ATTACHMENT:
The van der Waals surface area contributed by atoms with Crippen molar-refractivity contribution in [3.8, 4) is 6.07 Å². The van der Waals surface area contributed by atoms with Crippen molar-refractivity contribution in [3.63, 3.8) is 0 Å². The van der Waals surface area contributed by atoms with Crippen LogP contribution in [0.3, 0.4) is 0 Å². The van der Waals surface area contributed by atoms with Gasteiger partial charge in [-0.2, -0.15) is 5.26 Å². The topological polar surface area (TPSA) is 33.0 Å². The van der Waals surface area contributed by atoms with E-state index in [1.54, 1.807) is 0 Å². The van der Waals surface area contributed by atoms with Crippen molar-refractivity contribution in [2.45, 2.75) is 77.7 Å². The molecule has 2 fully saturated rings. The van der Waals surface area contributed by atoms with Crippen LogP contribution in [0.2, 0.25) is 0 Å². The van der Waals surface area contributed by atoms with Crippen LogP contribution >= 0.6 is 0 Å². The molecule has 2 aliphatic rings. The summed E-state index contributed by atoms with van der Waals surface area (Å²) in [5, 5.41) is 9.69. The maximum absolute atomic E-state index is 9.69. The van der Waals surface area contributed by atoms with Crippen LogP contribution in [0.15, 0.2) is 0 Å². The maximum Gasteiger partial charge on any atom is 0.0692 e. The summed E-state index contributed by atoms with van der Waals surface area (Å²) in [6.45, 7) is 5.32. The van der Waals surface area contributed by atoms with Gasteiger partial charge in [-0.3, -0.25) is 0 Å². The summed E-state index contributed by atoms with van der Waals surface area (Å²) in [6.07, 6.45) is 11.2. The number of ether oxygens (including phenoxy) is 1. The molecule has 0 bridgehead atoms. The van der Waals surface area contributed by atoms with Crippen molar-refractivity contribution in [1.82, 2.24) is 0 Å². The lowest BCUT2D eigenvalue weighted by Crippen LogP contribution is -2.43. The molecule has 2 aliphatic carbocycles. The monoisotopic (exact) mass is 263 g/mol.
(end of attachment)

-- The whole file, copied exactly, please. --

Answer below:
The van der Waals surface area contributed by atoms with Crippen molar-refractivity contribution in [3.8, 4) is 6.07 Å². The van der Waals surface area contributed by atoms with Crippen molar-refractivity contribution in [3.63, 3.8) is 0 Å². The van der Waals surface area contributed by atoms with Crippen LogP contribution in [0.3, 0.4) is 0 Å². The van der Waals surface area contributed by atoms with Gasteiger partial charge in [-0.2, -0.15) is 5.26 Å². The topological polar surface area (TPSA) is 33.0 Å². The van der Waals surface area contributed by atoms with E-state index in [1.54, 1.807) is 0 Å². The van der Waals surface area contributed by atoms with Crippen molar-refractivity contribution in [2.45, 2.75) is 77.7 Å². The molecule has 2 fully saturated rings. The van der Waals surface area contributed by atoms with Crippen LogP contribution in [0.2, 0.25) is 0 Å². The van der Waals surface area contributed by atoms with Crippen LogP contribution >= 0.6 is 0 Å². The molecule has 2 aliphatic rings. The summed E-state index contributed by atoms with van der Waals surface area (Å²) in [5, 5.41) is 9.69. The maximum absolute atomic E-state index is 9.69. The van der Waals surface area contributed by atoms with Crippen LogP contribution in [0.15, 0.2) is 0 Å². The maximum Gasteiger partial charge on any atom is 0.0692 e. The summed E-state index contributed by atoms with van der Waals surface area (Å²) in [6.45, 7) is 5.32. The van der Waals surface area contributed by atoms with Gasteiger partial charge in [-0.3, -0.25) is 0 Å². The summed E-state index contributed by atoms with van der Waals surface area (Å²) in [6.07, 6.45) is 11.2. The number of ether oxygens (including phenoxy) is 1. The molecule has 0 bridgehead atoms. The van der Waals surface area contributed by atoms with Crippen molar-refractivity contribution in [1.82, 2.24) is 0 Å². The lowest BCUT2D eigenvalue weighted by Crippen LogP contribution is -2.43. The molecule has 2 aliphatic carbocycles. The monoisotopic (exact) mass is 263 g/mol.